Meanwhile the public square has, in a certain sense, abandoned the lineal descendants. As a result of embracing the inclusionary and heterodox, liberals were deserted by a huge proportion of white society. A major example occurred in the aftermath of civil rights legislation in the 1960s. The white South, previously aligned with the Democratic Party, switched to the Republicans, a shift in party loyalty which is at least as strong a factor in the rise of the Christian Right as the Vietnam defeat.

The current strength of the Christian Right is based on a messy mix of anxiety, suspicion, resentment, and reaction. These feelings are attached to ongoing uneasiness regarding the complaints of minorities, from the consequences of slavery to the extermination of self-sufficient Native American cultures to the immigration of peoples like the Hmong, whose lives were disrupted by U.S. intervention and war. Racial prejudice has not gone away. Resentment toward women still deeply infiltrates male consciousness. To take the environmental critique seriously is to foster an awareness of ecological limitation which has pervasive economic and public policy ramifications in the direction of frugality.

Bacevich essentially perpetuates the notion that liberalism has devolved into a peculiar elite snobbism and is composed of a self-selected group of wealthy bleeding-hearts hopelessly bogged down politically by all the needy, whining tails that wag the dog— minorities, women, tree-huggers, peaceniks, animal-rights enthusiasts, vegetarians, gun-controllers, homosexual sissies, and so on and on. Opposed to this pathetic grab-bag are the real Americans who work for a living and don't complain, who go to church and pay taxes, who are patriotic and think global warming, like evolution, is a stupid liberal theory.

Yet for all its flaws and floundering, this liberalism of heterodox inclusion represents a serious attempt to grapple with real and pressing issues. It is terribly constrained by the righteous judgmentalism of the so-called conservatives as well as by its own accrued habits of affluence and comfort. Maintenance of the economic status quo has a wide array of self-interested advocates, from huge corporations to the relatively poor shopper who loves Wal-Mart for its made-in-China bargains. Only Green politics is bold enough to call for a serious pruning of overdevelopment and lifestyles.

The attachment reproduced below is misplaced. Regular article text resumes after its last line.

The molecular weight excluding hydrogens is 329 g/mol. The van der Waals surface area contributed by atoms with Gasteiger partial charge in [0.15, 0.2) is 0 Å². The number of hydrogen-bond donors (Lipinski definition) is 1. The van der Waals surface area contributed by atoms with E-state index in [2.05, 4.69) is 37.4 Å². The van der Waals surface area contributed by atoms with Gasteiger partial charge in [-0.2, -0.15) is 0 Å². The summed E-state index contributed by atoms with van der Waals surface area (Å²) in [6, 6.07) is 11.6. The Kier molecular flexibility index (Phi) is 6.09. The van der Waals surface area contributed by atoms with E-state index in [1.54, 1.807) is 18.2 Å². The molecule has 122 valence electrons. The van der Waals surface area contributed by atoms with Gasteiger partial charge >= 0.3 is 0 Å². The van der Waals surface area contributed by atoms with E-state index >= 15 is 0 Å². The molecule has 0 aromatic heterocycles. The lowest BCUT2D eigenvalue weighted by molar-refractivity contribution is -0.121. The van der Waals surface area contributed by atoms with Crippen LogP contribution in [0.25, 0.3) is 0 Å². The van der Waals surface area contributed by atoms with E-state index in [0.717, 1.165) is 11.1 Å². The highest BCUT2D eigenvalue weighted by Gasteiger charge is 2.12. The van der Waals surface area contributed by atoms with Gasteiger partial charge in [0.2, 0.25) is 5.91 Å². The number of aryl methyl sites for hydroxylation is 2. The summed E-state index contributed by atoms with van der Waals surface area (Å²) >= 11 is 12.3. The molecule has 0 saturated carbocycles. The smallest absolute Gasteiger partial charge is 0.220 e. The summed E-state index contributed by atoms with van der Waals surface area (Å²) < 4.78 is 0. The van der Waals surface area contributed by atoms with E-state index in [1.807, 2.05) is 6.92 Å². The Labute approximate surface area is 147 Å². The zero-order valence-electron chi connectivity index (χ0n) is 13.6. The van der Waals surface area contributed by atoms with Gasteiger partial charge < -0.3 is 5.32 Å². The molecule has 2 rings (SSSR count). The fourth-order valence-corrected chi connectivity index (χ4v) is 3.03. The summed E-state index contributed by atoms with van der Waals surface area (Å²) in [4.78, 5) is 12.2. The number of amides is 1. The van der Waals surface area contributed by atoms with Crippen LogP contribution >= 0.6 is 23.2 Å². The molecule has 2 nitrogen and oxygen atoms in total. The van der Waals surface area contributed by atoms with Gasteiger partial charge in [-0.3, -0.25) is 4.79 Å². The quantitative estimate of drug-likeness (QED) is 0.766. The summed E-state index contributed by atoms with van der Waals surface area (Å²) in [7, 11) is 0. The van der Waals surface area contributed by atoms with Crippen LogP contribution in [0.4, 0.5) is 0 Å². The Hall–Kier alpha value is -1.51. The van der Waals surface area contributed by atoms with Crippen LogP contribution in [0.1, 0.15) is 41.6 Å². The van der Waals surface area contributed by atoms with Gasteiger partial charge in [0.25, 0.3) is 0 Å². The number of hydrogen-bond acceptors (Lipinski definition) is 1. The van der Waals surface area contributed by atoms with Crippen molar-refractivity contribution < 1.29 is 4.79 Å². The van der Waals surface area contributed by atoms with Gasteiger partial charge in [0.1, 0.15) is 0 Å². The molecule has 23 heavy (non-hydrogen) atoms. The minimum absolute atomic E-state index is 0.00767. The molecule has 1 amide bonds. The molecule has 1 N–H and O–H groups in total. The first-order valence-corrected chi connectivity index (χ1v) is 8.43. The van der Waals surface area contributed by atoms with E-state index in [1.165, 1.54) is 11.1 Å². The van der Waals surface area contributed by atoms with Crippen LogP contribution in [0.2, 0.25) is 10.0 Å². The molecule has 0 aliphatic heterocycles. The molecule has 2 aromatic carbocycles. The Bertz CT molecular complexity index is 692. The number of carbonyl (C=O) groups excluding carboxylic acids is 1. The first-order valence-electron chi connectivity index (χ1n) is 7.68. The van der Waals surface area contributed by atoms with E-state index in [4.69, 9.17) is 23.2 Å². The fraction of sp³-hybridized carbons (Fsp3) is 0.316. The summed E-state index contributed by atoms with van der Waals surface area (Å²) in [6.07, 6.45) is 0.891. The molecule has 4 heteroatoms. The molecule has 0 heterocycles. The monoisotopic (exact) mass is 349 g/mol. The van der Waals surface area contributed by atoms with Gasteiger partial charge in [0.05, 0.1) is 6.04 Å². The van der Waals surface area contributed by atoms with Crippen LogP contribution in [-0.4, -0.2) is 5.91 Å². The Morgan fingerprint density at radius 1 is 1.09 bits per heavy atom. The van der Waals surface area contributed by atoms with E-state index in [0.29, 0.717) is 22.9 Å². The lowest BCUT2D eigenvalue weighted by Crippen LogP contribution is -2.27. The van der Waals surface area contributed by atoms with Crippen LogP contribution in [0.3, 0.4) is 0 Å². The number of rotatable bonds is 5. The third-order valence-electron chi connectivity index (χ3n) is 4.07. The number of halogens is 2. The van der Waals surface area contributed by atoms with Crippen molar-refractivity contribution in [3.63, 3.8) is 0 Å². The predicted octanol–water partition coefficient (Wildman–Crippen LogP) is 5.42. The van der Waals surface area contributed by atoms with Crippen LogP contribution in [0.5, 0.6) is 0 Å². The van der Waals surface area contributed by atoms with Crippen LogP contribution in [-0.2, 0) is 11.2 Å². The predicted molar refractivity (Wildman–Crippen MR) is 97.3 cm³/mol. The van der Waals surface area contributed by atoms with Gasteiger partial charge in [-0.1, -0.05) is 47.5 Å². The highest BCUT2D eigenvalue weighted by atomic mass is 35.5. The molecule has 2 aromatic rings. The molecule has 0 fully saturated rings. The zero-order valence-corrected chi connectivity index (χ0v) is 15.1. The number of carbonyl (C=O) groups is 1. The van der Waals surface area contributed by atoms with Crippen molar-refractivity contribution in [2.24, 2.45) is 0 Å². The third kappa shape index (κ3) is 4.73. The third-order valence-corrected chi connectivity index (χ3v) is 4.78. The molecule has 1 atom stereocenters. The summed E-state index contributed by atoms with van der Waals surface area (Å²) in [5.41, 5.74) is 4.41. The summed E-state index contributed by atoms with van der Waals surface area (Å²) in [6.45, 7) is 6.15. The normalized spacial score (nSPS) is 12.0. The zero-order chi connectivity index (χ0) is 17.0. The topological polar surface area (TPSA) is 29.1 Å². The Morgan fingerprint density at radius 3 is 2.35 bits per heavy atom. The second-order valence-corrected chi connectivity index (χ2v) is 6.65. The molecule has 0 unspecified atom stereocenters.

The wealthy, as always, have the money by which political candidates are made or unmade. The big media are owned by the same economic class. The capitalist ideology of perpetual economic growth, of continuous affluence, represents a big hunk of our secular mythology, our unacknowledged linkage to the privileged "American dream." The Christian Right provides cover for the evasion of self-examination and repentance. It keeps uneasy feelings at bay and gives comfort to the comfortable with teachings about how God wants Christians to prosper and how (as Bill Moyers has shown) pollution and resource exhaustion don't matter, because the end of the world will soon be upon us.

The Christian Right is the Anti-Jesus. For centuries Christian mythology slept in the same bed with gospel. When those lucid scientific discoveries shattered the historical veracity of Christian mythology, gospel realized with a shock that it was the only adult in that bed. It therefore sought to explain to mythology (no doubt rather condescendingly) that it needed to grow up. Mythology, governed internally by fear, responded by turning the political tables. And, as gospel invariably learns, the real path of the adult is crooked, narrow, rocky, and hard. Relatively few people tough it out.

Mythology meanwhile builds mega-churches on the broad highway, floods the airwaves, and gives confident reassurance to presidents, generals, and CEOs. It aligns itself with empire and turns its wrath on Gospel. This is the program of the Christian Right. If it succeeds, it will crumble and collapse. And the wailing of the deceived will be pitiful to hear.

complete text from Quaker Universalist Fellowship
(even more than is excerpted in these two posts!)

No comments:

Post a Comment